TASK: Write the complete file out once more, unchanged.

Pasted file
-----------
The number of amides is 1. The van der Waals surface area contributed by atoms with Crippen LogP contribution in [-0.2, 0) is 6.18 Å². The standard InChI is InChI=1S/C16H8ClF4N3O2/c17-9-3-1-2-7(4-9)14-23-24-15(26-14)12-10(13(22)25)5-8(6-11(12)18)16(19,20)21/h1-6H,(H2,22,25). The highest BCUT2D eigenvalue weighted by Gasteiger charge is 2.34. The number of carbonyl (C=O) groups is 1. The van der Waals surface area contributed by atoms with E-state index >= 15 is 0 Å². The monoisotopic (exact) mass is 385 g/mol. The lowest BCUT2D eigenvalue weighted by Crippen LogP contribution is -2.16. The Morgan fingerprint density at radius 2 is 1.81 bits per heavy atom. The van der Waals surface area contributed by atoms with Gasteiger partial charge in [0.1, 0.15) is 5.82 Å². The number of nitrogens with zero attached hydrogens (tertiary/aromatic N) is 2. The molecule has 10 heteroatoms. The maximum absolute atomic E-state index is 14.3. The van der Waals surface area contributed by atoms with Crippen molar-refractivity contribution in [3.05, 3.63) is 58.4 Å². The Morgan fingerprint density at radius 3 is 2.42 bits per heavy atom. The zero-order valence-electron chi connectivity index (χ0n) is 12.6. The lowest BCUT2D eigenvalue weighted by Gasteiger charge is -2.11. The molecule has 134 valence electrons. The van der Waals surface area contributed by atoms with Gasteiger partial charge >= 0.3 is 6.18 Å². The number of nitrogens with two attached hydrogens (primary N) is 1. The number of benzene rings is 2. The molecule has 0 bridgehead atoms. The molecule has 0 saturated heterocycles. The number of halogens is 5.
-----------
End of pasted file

The number of amides is 1. The van der Waals surface area contributed by atoms with Crippen LogP contribution in [-0.2, 0) is 6.18 Å². The standard InChI is InChI=1S/C16H8ClF4N3O2/c17-9-3-1-2-7(4-9)14-23-24-15(26-14)12-10(13(22)25)5-8(6-11(12)18)16(19,20)21/h1-6H,(H2,22,25). The highest BCUT2D eigenvalue weighted by Gasteiger charge is 2.34. The number of carbonyl (C=O) groups is 1. The van der Waals surface area contributed by atoms with E-state index >= 15 is 0 Å². The monoisotopic (exact) mass is 385 g/mol. The lowest BCUT2D eigenvalue weighted by Crippen LogP contribution is -2.16. The Morgan fingerprint density at radius 2 is 1.81 bits per heavy atom. The van der Waals surface area contributed by atoms with Gasteiger partial charge in [0.1, 0.15) is 5.82 Å². The number of nitrogens with zero attached hydrogens (tertiary/aromatic N) is 2. The molecule has 10 heteroatoms. The maximum absolute atomic E-state index is 14.3. The van der Waals surface area contributed by atoms with Crippen molar-refractivity contribution in [3.05, 3.63) is 58.4 Å². The Morgan fingerprint density at radius 3 is 2.42 bits per heavy atom. The zero-order valence-electron chi connectivity index (χ0n) is 12.6. The lowest BCUT2D eigenvalue weighted by Gasteiger charge is -2.11. The molecule has 134 valence electrons. The van der Waals surface area contributed by atoms with Gasteiger partial charge >= 0.3 is 6.18 Å². The number of nitrogens with two attached hydrogens (primary N) is 1. The number of benzene rings is 2. The molecule has 0 bridgehead atoms. The molecule has 0 saturated heterocycles. The number of halogens is 5.